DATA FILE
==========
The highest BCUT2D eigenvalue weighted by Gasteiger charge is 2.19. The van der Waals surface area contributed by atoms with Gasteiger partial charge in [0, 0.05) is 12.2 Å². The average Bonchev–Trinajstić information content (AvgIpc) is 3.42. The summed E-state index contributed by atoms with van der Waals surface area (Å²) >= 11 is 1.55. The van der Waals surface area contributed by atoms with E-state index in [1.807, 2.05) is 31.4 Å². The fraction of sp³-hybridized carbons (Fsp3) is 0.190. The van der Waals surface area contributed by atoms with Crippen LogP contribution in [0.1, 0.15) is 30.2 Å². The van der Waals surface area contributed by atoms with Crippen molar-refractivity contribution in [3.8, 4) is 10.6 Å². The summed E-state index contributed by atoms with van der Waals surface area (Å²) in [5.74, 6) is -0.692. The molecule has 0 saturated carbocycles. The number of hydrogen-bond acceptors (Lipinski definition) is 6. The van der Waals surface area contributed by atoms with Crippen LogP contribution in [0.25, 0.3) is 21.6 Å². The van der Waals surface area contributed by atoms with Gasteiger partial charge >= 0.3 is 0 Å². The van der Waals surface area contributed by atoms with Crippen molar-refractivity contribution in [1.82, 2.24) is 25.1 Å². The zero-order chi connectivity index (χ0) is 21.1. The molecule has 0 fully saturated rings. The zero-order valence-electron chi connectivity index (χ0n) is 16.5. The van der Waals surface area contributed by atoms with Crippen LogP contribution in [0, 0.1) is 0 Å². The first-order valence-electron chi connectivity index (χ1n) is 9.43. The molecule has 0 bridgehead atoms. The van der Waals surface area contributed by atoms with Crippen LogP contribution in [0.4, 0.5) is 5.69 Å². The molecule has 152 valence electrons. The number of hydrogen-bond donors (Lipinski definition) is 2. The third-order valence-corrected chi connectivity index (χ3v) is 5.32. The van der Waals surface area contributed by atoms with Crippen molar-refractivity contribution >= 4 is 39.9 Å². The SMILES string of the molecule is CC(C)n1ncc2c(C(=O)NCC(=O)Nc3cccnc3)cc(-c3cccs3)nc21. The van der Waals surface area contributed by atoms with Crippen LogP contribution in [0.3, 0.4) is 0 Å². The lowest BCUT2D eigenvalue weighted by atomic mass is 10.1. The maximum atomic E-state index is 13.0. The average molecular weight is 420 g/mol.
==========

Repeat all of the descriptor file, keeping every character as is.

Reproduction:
The highest BCUT2D eigenvalue weighted by Gasteiger charge is 2.19. The van der Waals surface area contributed by atoms with Gasteiger partial charge in [0, 0.05) is 12.2 Å². The average Bonchev–Trinajstić information content (AvgIpc) is 3.42. The summed E-state index contributed by atoms with van der Waals surface area (Å²) >= 11 is 1.55. The van der Waals surface area contributed by atoms with E-state index in [1.807, 2.05) is 31.4 Å². The fraction of sp³-hybridized carbons (Fsp3) is 0.190. The van der Waals surface area contributed by atoms with Crippen LogP contribution in [0.1, 0.15) is 30.2 Å². The van der Waals surface area contributed by atoms with Crippen molar-refractivity contribution in [3.8, 4) is 10.6 Å². The summed E-state index contributed by atoms with van der Waals surface area (Å²) in [5.74, 6) is -0.692. The molecule has 0 saturated carbocycles. The number of hydrogen-bond acceptors (Lipinski definition) is 6. The van der Waals surface area contributed by atoms with Crippen LogP contribution in [0.25, 0.3) is 21.6 Å². The van der Waals surface area contributed by atoms with Gasteiger partial charge >= 0.3 is 0 Å². The van der Waals surface area contributed by atoms with Crippen molar-refractivity contribution in [1.82, 2.24) is 25.1 Å². The zero-order chi connectivity index (χ0) is 21.1. The molecule has 0 fully saturated rings. The zero-order valence-electron chi connectivity index (χ0n) is 16.5. The van der Waals surface area contributed by atoms with Crippen LogP contribution in [0, 0.1) is 0 Å². The first-order valence-electron chi connectivity index (χ1n) is 9.43. The molecule has 0 bridgehead atoms. The van der Waals surface area contributed by atoms with Crippen LogP contribution in [0.4, 0.5) is 5.69 Å². The molecule has 152 valence electrons. The number of hydrogen-bond donors (Lipinski definition) is 2. The third-order valence-corrected chi connectivity index (χ3v) is 5.32. The van der Waals surface area contributed by atoms with Crippen molar-refractivity contribution >= 4 is 39.9 Å². The SMILES string of the molecule is CC(C)n1ncc2c(C(=O)NCC(=O)Nc3cccnc3)cc(-c3cccs3)nc21. The van der Waals surface area contributed by atoms with Crippen LogP contribution in [0.3, 0.4) is 0 Å². The lowest BCUT2D eigenvalue weighted by atomic mass is 10.1. The maximum atomic E-state index is 13.0. The average molecular weight is 420 g/mol.